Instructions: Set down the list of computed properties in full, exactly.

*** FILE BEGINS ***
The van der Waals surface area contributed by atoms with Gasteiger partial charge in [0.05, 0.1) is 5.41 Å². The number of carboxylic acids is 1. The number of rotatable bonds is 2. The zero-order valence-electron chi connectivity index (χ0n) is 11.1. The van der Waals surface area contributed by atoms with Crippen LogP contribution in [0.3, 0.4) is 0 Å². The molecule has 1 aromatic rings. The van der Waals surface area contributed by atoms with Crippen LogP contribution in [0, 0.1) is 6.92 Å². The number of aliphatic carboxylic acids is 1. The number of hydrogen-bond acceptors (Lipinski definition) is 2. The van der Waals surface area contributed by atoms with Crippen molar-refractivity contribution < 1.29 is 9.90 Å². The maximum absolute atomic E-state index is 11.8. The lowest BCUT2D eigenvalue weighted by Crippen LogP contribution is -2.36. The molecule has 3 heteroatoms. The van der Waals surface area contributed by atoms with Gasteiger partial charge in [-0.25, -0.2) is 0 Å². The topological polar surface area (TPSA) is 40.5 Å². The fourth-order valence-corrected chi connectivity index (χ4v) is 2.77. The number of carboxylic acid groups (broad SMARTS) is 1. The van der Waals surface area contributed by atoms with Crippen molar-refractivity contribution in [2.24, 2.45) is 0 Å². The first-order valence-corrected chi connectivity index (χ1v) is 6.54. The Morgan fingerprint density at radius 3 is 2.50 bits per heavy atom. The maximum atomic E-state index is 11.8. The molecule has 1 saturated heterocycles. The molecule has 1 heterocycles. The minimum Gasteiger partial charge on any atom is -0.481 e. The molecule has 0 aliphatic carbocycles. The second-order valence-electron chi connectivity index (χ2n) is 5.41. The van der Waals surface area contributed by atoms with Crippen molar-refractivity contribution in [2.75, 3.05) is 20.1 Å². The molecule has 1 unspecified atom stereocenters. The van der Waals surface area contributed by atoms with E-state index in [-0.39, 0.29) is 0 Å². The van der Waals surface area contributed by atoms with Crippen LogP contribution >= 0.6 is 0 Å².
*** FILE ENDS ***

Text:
The van der Waals surface area contributed by atoms with Gasteiger partial charge in [0.05, 0.1) is 5.41 Å². The number of carboxylic acids is 1. The number of rotatable bonds is 2. The zero-order valence-electron chi connectivity index (χ0n) is 11.1. The van der Waals surface area contributed by atoms with Crippen LogP contribution in [0.3, 0.4) is 0 Å². The molecule has 1 aromatic rings. The van der Waals surface area contributed by atoms with Crippen LogP contribution in [0, 0.1) is 6.92 Å². The number of aliphatic carboxylic acids is 1. The number of hydrogen-bond acceptors (Lipinski definition) is 2. The van der Waals surface area contributed by atoms with Crippen molar-refractivity contribution < 1.29 is 9.90 Å². The maximum absolute atomic E-state index is 11.8. The lowest BCUT2D eigenvalue weighted by Crippen LogP contribution is -2.36. The molecule has 3 heteroatoms. The van der Waals surface area contributed by atoms with Gasteiger partial charge in [-0.25, -0.2) is 0 Å². The topological polar surface area (TPSA) is 40.5 Å². The fourth-order valence-corrected chi connectivity index (χ4v) is 2.77. The number of carboxylic acid groups (broad SMARTS) is 1. The van der Waals surface area contributed by atoms with Crippen molar-refractivity contribution in [2.24, 2.45) is 0 Å². The first-order valence-corrected chi connectivity index (χ1v) is 6.54. The Morgan fingerprint density at radius 3 is 2.50 bits per heavy atom. The maximum atomic E-state index is 11.8. The molecule has 1 saturated heterocycles. The molecule has 1 heterocycles. The minimum Gasteiger partial charge on any atom is -0.481 e. The molecule has 0 aliphatic carbocycles. The second-order valence-electron chi connectivity index (χ2n) is 5.41. The van der Waals surface area contributed by atoms with Crippen molar-refractivity contribution in [2.75, 3.05) is 20.1 Å². The molecule has 1 unspecified atom stereocenters. The van der Waals surface area contributed by atoms with E-state index in [-0.39, 0.29) is 0 Å². The van der Waals surface area contributed by atoms with Crippen LogP contribution >= 0.6 is 0 Å².